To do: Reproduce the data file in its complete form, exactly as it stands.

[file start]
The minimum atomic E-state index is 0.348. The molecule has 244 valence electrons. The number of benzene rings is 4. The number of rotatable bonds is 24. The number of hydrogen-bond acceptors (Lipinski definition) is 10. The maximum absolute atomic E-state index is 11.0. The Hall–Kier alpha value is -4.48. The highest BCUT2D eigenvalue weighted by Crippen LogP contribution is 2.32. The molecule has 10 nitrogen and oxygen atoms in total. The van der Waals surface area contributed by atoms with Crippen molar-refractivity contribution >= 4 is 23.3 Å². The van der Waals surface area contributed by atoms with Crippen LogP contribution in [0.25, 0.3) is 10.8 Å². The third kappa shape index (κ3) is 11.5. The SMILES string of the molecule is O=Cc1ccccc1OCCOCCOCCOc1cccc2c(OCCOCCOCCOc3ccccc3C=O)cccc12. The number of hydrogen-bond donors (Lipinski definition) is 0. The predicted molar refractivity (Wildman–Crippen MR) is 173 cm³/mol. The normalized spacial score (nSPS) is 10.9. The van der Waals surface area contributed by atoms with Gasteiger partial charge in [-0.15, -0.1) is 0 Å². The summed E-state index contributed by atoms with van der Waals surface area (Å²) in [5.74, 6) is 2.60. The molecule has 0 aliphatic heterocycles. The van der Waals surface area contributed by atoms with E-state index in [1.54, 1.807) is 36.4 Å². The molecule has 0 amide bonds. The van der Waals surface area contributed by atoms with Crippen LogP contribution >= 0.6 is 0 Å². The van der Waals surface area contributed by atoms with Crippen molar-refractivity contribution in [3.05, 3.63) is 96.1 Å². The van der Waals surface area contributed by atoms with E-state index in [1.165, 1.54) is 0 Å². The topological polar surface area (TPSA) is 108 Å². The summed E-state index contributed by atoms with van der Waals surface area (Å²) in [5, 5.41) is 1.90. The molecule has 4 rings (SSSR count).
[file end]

The minimum atomic E-state index is 0.348. The molecule has 244 valence electrons. The number of benzene rings is 4. The number of rotatable bonds is 24. The number of hydrogen-bond acceptors (Lipinski definition) is 10. The maximum absolute atomic E-state index is 11.0. The Hall–Kier alpha value is -4.48. The highest BCUT2D eigenvalue weighted by Crippen LogP contribution is 2.32. The molecule has 10 nitrogen and oxygen atoms in total. The van der Waals surface area contributed by atoms with Crippen molar-refractivity contribution >= 4 is 23.3 Å². The van der Waals surface area contributed by atoms with Crippen LogP contribution in [0.25, 0.3) is 10.8 Å². The third kappa shape index (κ3) is 11.5. The SMILES string of the molecule is O=Cc1ccccc1OCCOCCOCCOc1cccc2c(OCCOCCOCCOc3ccccc3C=O)cccc12. The number of hydrogen-bond donors (Lipinski definition) is 0. The predicted molar refractivity (Wildman–Crippen MR) is 173 cm³/mol. The normalized spacial score (nSPS) is 10.9. The van der Waals surface area contributed by atoms with Gasteiger partial charge in [-0.15, -0.1) is 0 Å². The summed E-state index contributed by atoms with van der Waals surface area (Å²) in [5.74, 6) is 2.60. The molecule has 0 aliphatic heterocycles. The van der Waals surface area contributed by atoms with E-state index in [1.54, 1.807) is 36.4 Å². The molecule has 0 amide bonds. The van der Waals surface area contributed by atoms with Crippen LogP contribution >= 0.6 is 0 Å². The van der Waals surface area contributed by atoms with Crippen molar-refractivity contribution in [3.05, 3.63) is 96.1 Å². The van der Waals surface area contributed by atoms with E-state index in [1.165, 1.54) is 0 Å². The topological polar surface area (TPSA) is 108 Å². The summed E-state index contributed by atoms with van der Waals surface area (Å²) in [5, 5.41) is 1.90. The molecule has 4 rings (SSSR count).